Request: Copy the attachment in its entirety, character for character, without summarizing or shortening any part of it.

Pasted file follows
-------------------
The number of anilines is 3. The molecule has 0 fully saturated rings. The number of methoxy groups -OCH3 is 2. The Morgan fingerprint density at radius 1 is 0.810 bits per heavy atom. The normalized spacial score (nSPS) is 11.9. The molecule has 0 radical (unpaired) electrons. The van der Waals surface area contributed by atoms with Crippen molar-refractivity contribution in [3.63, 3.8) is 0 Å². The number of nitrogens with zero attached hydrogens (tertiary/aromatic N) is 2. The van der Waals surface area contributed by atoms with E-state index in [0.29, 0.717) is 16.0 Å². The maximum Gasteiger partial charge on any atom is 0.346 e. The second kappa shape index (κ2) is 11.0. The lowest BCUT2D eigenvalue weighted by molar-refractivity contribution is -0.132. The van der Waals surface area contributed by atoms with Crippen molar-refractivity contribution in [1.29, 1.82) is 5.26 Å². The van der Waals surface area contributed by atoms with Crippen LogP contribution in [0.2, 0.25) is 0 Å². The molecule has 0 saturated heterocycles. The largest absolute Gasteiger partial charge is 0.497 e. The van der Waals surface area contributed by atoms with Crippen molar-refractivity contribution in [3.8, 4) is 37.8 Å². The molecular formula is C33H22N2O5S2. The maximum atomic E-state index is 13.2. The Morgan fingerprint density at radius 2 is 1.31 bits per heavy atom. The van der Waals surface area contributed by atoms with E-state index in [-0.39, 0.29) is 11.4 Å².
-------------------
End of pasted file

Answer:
The number of anilines is 3. The molecule has 0 fully saturated rings. The number of methoxy groups -OCH3 is 2. The Morgan fingerprint density at radius 1 is 0.810 bits per heavy atom. The normalized spacial score (nSPS) is 11.9. The molecule has 0 radical (unpaired) electrons. The van der Waals surface area contributed by atoms with Crippen molar-refractivity contribution in [3.63, 3.8) is 0 Å². The number of nitrogens with zero attached hydrogens (tertiary/aromatic N) is 2. The van der Waals surface area contributed by atoms with E-state index in [0.29, 0.717) is 16.0 Å². The maximum Gasteiger partial charge on any atom is 0.346 e. The second kappa shape index (κ2) is 11.0. The lowest BCUT2D eigenvalue weighted by molar-refractivity contribution is -0.132. The van der Waals surface area contributed by atoms with Crippen molar-refractivity contribution in [1.29, 1.82) is 5.26 Å². The van der Waals surface area contributed by atoms with Crippen LogP contribution in [0.2, 0.25) is 0 Å². The molecule has 0 saturated heterocycles. The largest absolute Gasteiger partial charge is 0.497 e. The van der Waals surface area contributed by atoms with Crippen molar-refractivity contribution in [3.8, 4) is 37.8 Å². The molecular formula is C33H22N2O5S2. The maximum atomic E-state index is 13.2. The Morgan fingerprint density at radius 2 is 1.31 bits per heavy atom. The van der Waals surface area contributed by atoms with E-state index in [-0.39, 0.29) is 11.4 Å².